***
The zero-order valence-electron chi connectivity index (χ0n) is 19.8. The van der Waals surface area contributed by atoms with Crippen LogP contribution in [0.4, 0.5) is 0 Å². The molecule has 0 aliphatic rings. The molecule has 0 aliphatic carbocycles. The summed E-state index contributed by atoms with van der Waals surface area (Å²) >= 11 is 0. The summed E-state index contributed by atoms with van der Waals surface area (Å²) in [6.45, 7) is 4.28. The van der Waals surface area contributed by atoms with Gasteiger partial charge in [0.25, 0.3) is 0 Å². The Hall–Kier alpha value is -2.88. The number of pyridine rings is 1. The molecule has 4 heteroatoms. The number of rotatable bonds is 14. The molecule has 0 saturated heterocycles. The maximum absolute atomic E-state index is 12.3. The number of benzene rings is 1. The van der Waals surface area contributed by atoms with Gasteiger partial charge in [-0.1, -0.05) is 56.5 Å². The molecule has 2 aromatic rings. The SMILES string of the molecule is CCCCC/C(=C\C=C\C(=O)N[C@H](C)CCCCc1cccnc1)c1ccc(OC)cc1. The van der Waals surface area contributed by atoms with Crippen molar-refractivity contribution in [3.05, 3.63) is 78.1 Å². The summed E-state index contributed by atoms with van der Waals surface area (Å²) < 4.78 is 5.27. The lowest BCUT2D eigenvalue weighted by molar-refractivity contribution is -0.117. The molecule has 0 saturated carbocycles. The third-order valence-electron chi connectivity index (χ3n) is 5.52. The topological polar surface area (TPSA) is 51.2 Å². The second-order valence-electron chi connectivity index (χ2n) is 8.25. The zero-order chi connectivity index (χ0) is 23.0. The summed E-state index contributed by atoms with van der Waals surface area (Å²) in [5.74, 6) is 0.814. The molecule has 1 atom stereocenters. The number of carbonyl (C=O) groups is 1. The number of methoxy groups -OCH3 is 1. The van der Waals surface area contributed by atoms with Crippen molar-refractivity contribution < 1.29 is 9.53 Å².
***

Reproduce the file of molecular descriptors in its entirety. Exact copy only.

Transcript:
The zero-order valence-electron chi connectivity index (χ0n) is 19.8. The van der Waals surface area contributed by atoms with Crippen LogP contribution in [0.4, 0.5) is 0 Å². The molecule has 0 aliphatic rings. The molecule has 0 aliphatic carbocycles. The summed E-state index contributed by atoms with van der Waals surface area (Å²) >= 11 is 0. The summed E-state index contributed by atoms with van der Waals surface area (Å²) in [6.45, 7) is 4.28. The van der Waals surface area contributed by atoms with Gasteiger partial charge in [0.25, 0.3) is 0 Å². The Hall–Kier alpha value is -2.88. The number of pyridine rings is 1. The molecule has 4 heteroatoms. The number of rotatable bonds is 14. The molecule has 0 saturated heterocycles. The maximum absolute atomic E-state index is 12.3. The number of benzene rings is 1. The van der Waals surface area contributed by atoms with Gasteiger partial charge in [-0.1, -0.05) is 56.5 Å². The molecule has 2 aromatic rings. The SMILES string of the molecule is CCCCC/C(=C\C=C\C(=O)N[C@H](C)CCCCc1cccnc1)c1ccc(OC)cc1. The van der Waals surface area contributed by atoms with Crippen molar-refractivity contribution in [3.05, 3.63) is 78.1 Å². The summed E-state index contributed by atoms with van der Waals surface area (Å²) < 4.78 is 5.27. The lowest BCUT2D eigenvalue weighted by molar-refractivity contribution is -0.117. The molecule has 0 saturated carbocycles. The third-order valence-electron chi connectivity index (χ3n) is 5.52. The topological polar surface area (TPSA) is 51.2 Å². The second-order valence-electron chi connectivity index (χ2n) is 8.25. The zero-order chi connectivity index (χ0) is 23.0. The summed E-state index contributed by atoms with van der Waals surface area (Å²) in [5.74, 6) is 0.814. The molecule has 1 atom stereocenters. The number of carbonyl (C=O) groups is 1. The number of methoxy groups -OCH3 is 1. The van der Waals surface area contributed by atoms with Crippen molar-refractivity contribution < 1.29 is 9.53 Å².